-A A +A
February 25, 2021

From: William B.P. Robson

To: Canadian Debt Watchers

Date: February 25, 2021

Re: Provincial Debts and Federal Bailouts – It’s Complicated

When COVID-19 crashed the economy last spring, Canadian governments ramped up borrowing so much that concern spiked about fiscally weaker provinces finding buyers for their debt. The Bank of Canada saw off that crisis by including provincial securities in its debt purchases. The Bank has been scaling that program back, yet its participation in the market for provincial bonds continues – a reminder that last spring’s acute problem was a foretaste of chronic pressure that still looms.

Governments here and abroad are still adding to their debts faster than their capacity to service them can grow. Provincial demands are large compared to the amounts available under the federal government’s Disaster Financial Assistance Arrangements or Fiscal Stabilization Program. It is possible – indeed, it is likely – that at some point, provinces whose debt is less attractive to bond-buyers will turn to the feds for longer-term help. How Ottawa, and other provinces, respond to that request will have profound repercussions for the future of the Canadian federation.

The principle that the federal government and the provinces are sovereign in their respective spheres is fundamental to Canada’s system of government. Crucial to the original four-province compact in 1867, it underlay the later accession of other provinces to Confederation – and, arguably, has enabled Canada to survive ever since.

Fiscal autonomy is integral to this divided sovereignty. Each government taxes and spends in its spheres. Each government is correspondingly accountable to its voters for the funds it raises and the programs it delivers, and for ensuring that it has the capacity to deliver services now and in the future.

While the federal government has typically raised more tax revenue than it needs for its own programs, and transferred funds to the provinces under a variety of social-support and equalization programs, a province asking the federal government to guarantee its borrowing, or to borrow on its behalf, would confront Ottawa with a dismal choice. It could allow a default, risking contagion to other fiscally stressed provinces. Or it could bail the province out, setting a dangerous precedent – and potentially undermining its own access to credit, since a general bailout of all provinces would dramatically expand federal debt and its rate of growth.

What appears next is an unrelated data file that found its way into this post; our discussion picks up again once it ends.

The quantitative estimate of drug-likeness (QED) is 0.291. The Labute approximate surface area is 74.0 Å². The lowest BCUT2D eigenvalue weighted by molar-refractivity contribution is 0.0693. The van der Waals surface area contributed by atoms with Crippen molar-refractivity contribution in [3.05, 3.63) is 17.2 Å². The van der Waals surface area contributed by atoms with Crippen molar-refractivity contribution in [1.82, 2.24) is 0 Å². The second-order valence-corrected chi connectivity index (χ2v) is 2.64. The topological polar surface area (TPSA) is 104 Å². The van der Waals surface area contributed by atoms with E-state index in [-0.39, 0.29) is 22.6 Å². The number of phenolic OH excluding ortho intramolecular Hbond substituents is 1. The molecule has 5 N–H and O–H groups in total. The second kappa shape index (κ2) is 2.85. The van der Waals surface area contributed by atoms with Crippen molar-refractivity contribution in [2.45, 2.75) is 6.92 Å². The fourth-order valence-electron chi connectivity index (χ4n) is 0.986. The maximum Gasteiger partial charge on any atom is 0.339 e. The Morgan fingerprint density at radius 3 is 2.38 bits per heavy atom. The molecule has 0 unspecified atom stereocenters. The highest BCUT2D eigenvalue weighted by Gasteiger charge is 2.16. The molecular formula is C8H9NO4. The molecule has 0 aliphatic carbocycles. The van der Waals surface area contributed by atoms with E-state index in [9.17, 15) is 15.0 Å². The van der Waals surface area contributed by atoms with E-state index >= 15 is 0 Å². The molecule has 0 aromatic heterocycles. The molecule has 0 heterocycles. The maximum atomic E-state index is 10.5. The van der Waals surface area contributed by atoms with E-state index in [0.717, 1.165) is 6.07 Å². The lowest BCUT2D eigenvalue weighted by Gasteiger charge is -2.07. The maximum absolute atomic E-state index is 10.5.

The best way to avoid such a scenario is for all governments to slow their borrowing to a pace that reassures lenders about their ability to service their debts. Unfortunately, however, low interest rates and the crisis-related absorption of large amounts of government debt by central banks has fostered a view that the federal government has essentially unlimited capacity to borrow and spend. That notion lets advocates of chronic provincial deficits argue against restraint, since Ottawa can – or even should – bail provinces out.

So, the federal government needs to prepare now: design a financing facility that strikes a delicate balance. It would need to let a province function while it worked its fiscal problems out. And it would need to be onerous enough to be clearly temporary and exceptional: no province would resort to it or continue using it except under dire circumstances.

How to support a province’s borrowing is the easier part of this challenge. The basic idea is to let the province continue financing, while avoiding an ongoing subsidy. Ottawa could borrow on the province’s behalf and on-lend the money, charging an appropriate interest rate – say a premium over the feds’ borrowing cost related to the spread between comparable maturity bonds of the province and the federal government during a period before the loan. Or Ottawa could guarantee the province’s debt, and charge the province a fee based on the amount of debt guaranteed and a similarly calculated spread.

The harder part is other conditions that might apply. An ongoing financial penalty would discourage a province from continuing this arrangement. But a province that cannot raise funds because lenders think it will not service its debt, or have limits on how much of a given type of issuer’s debt they can hold, would not readily end it.

So IMF-style conditions might be appropriate as well – targets for spending and budget balance, for example, or growth-supporting changes to tax and other policies. Such conditions conform poorly to the principle that each level of government is sovereign in its spheres. But a temporary compromise of these principles would be better than a province – and possibly more than one – becoming a long-term ward of the feds.

It is not too early to start thinking about how federal support for provincial borrowing would work, and what penalties and conditions would apply. Long-term borrowing costs are rising, and forecasters are marking down their projections for long-term growth. A provincial request for help is a serious possibility. We need to ensure that Ottawa’s response to any request will be effective in the moment, and preserve the health of the federation afterwards.

William B.P. Robson is CEO of the C.D. Howe Institute.

To send a comment or leave feedback, email us at blog@cdhowe.org.

The views expressed here are those of the author. The C.D. Howe Institute does not take corporate positions on policy matters.